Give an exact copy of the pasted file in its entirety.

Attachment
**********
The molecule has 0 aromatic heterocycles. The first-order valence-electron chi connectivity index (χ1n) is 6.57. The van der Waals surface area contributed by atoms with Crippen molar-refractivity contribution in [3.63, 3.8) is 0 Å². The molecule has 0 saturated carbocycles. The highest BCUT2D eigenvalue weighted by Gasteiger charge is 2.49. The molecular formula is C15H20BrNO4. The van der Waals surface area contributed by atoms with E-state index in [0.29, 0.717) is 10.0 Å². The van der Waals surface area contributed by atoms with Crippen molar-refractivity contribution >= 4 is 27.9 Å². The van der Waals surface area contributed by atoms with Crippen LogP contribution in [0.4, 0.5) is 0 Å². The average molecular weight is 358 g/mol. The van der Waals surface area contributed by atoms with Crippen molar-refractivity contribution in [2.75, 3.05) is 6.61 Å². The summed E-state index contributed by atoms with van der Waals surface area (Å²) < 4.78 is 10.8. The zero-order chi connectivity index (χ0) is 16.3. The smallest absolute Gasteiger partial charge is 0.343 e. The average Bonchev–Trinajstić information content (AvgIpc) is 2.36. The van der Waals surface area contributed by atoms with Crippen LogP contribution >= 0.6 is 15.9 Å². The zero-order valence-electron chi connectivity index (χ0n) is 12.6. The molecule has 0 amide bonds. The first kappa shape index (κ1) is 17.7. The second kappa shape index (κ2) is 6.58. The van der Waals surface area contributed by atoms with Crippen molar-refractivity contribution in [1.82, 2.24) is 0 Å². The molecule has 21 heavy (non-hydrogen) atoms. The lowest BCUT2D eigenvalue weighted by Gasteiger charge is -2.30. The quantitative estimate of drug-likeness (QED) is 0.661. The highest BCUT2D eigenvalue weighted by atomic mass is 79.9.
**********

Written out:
The molecule has 0 aromatic heterocycles. The first-order valence-electron chi connectivity index (χ1n) is 6.57. The van der Waals surface area contributed by atoms with Crippen molar-refractivity contribution in [3.63, 3.8) is 0 Å². The molecule has 0 saturated carbocycles. The highest BCUT2D eigenvalue weighted by Gasteiger charge is 2.49. The molecular formula is C15H20BrNO4. The van der Waals surface area contributed by atoms with E-state index in [0.29, 0.717) is 10.0 Å². The van der Waals surface area contributed by atoms with Crippen molar-refractivity contribution >= 4 is 27.9 Å². The van der Waals surface area contributed by atoms with Crippen LogP contribution in [0.4, 0.5) is 0 Å². The average molecular weight is 358 g/mol. The van der Waals surface area contributed by atoms with Crippen molar-refractivity contribution in [2.75, 3.05) is 6.61 Å². The summed E-state index contributed by atoms with van der Waals surface area (Å²) < 4.78 is 10.8. The zero-order chi connectivity index (χ0) is 16.3. The smallest absolute Gasteiger partial charge is 0.343 e. The average Bonchev–Trinajstić information content (AvgIpc) is 2.36. The van der Waals surface area contributed by atoms with Crippen LogP contribution >= 0.6 is 15.9 Å². The zero-order valence-electron chi connectivity index (χ0n) is 12.6. The molecule has 0 amide bonds. The first kappa shape index (κ1) is 17.7. The second kappa shape index (κ2) is 6.58. The van der Waals surface area contributed by atoms with Crippen molar-refractivity contribution in [1.82, 2.24) is 0 Å². The molecule has 21 heavy (non-hydrogen) atoms. The lowest BCUT2D eigenvalue weighted by Gasteiger charge is -2.30. The quantitative estimate of drug-likeness (QED) is 0.661. The highest BCUT2D eigenvalue weighted by atomic mass is 79.9.